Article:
“What are you, nuts?” I pushed myself between them. “Stop it.”
“Don’t interfere,” he shouted back, shoving me hard for emphasis.
“Do it by the book. Secure the scene. Call CID. Then get the hell out of the way. What’s the matter with you?”
“Did you see that guy? Did you?” From the look on his face I guessed the closest Baumbach had come to real tragedy was watching driver’s ed films in high school.
“He could have died of diphtheria, you don’t know,” I said.
Baumbach grabbed the woman’s collar and dragged her away from the car.
“Why did you kill him?” he said.
The woman didn’t say.
When she didn’t, Baumbach gave her a quick backhand across the mouth. It wasn’t a vicious blow, but it certainly got my attention.
“That’s enough,” I said.
I chopped hard at his wrist with the edge of my hand, and Baumbach released the woman. He stepped back and rubbed the spot where I hit him, his breath coming hard, an expression of utter astonishment on his face.
“I’m a cop,” he said.
“Really? How long have you been on the job? Six minutes? Kid, you’re out of control. Think about what you’re doing.”
Baumbach rested his hand on the butt of his gun.
“No one is going to hold it against you if you just sit tight and wait for the adults to arrive,” I said.
“I’m the police officer,” he said. “I’m in charge. Now turn around,” he ordered.
“Look, pal, I’m trying to help you. I really am.”
His fingers tightened around the butt, and for a moment I thought he was going to pull it.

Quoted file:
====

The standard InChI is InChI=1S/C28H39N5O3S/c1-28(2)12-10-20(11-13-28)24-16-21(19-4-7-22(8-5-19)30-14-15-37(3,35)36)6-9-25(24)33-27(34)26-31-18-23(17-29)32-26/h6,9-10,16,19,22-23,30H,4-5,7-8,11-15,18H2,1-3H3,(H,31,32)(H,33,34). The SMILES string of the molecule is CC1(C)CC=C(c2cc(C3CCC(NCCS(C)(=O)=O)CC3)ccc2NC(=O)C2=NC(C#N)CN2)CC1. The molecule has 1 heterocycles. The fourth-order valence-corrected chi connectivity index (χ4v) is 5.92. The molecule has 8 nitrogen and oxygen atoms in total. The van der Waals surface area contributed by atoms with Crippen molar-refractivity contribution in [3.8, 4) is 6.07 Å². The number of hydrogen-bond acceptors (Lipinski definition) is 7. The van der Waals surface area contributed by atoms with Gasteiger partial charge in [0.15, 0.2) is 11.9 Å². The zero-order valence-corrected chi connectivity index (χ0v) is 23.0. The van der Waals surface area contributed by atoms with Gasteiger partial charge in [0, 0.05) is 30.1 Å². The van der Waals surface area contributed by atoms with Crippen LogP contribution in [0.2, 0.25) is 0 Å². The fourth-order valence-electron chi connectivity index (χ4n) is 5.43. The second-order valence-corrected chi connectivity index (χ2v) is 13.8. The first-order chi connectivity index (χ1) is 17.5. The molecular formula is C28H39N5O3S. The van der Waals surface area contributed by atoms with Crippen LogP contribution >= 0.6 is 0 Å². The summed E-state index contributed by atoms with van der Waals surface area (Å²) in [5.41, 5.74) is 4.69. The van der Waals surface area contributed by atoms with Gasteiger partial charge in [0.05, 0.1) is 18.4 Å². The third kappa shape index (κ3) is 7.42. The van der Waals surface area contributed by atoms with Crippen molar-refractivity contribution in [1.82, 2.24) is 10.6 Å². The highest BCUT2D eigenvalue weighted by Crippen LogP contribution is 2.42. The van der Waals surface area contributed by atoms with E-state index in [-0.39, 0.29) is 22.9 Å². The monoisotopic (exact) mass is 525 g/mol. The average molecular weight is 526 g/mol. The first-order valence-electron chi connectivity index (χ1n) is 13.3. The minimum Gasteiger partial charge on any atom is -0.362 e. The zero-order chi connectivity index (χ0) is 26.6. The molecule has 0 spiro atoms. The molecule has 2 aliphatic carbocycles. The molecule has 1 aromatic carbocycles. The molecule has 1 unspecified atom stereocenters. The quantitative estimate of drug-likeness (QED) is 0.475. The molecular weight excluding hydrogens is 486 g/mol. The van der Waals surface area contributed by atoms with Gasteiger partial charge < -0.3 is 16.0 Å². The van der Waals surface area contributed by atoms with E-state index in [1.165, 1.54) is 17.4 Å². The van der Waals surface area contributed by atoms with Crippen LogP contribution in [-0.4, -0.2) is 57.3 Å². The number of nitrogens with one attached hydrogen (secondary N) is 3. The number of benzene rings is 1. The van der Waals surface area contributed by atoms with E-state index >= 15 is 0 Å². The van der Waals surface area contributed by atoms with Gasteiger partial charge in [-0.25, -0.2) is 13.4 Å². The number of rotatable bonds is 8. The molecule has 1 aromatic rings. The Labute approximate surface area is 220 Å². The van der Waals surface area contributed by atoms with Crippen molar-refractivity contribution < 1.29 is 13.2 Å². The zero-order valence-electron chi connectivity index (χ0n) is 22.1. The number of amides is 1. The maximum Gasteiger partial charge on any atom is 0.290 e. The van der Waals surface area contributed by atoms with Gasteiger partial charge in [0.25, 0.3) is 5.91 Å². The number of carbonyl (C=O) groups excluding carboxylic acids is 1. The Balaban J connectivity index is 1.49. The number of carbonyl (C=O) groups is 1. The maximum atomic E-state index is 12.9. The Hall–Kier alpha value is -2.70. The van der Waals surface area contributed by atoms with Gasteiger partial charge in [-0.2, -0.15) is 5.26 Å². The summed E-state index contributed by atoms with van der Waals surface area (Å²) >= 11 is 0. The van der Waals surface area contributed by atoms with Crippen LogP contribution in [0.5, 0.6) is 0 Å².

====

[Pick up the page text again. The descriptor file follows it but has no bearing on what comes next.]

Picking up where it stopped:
“I said turn around.”
I turned. He shoved me hard against the Audi.
“Assume the position.”
I assumed, pressing my hands on the hot roof of the car.
“You’re under arrest,” he told me as he wound the cuffs around my wrists, pinning my arms behind me.
“What’s the charge?”
“Assaulting a police officer. Obstruction of justice.”
“Oh, for chrissake.”
“You think this is funny?”
“A little bit, yeah.”
“You won’t think it’s so funny when you’re locked in a cell.”
“Seriously, kid. How long have you been on the job?”
“Three weeks, if you must know.”
“And they let you out alone?”
“Three weeks since my probation period ended.”
Somehow I didn’t think his field-training officers had given him a lot of sevens.
“Let me guess,” I said. “You’re bored, right? You thought the job was going to be like Law & Order or CSI, or maybe even NYPD Blue, right? Yet all you do most days is sit on the shoulder of 169, shooting your radar gun at passing motorists, hoping you can find just cause to make someone blow into the PBT. Right? Only now you have something worth doing. You’re thinking, yeah, the guy in there, probably he’s just a medical—someone who woke up dead—unless maybe, just maybe, you caught yourself an honest-to-God homicide. Only real homicides aren’t like TV. They’re not neat like TV. You weren’t prepared for it. You blow chunks. That’s embarrassing enough, but you do it in front of the woman and me and now you’re pissed off. Well, welcome to the real world, kid, only stop behaving like a jerk. You don’t touch the suspect. You don’t violate her rights like that.”
The woman was still sitting on the grass, watching us. I don’t think she heard a word we said.
“She could confess to whacking the guy in there, to killing a hundred more, and most likely you won’t be able to touch her because you violated her rights.”
“Look, kid, be smart. You can still fix this, you can still make it go away. Start by removing the cuffs. Think about it.”
He did. For about ten seconds. Then he said, “You’re going to jail.”
Copyright © 2007 by David Housewright. All rights reserved.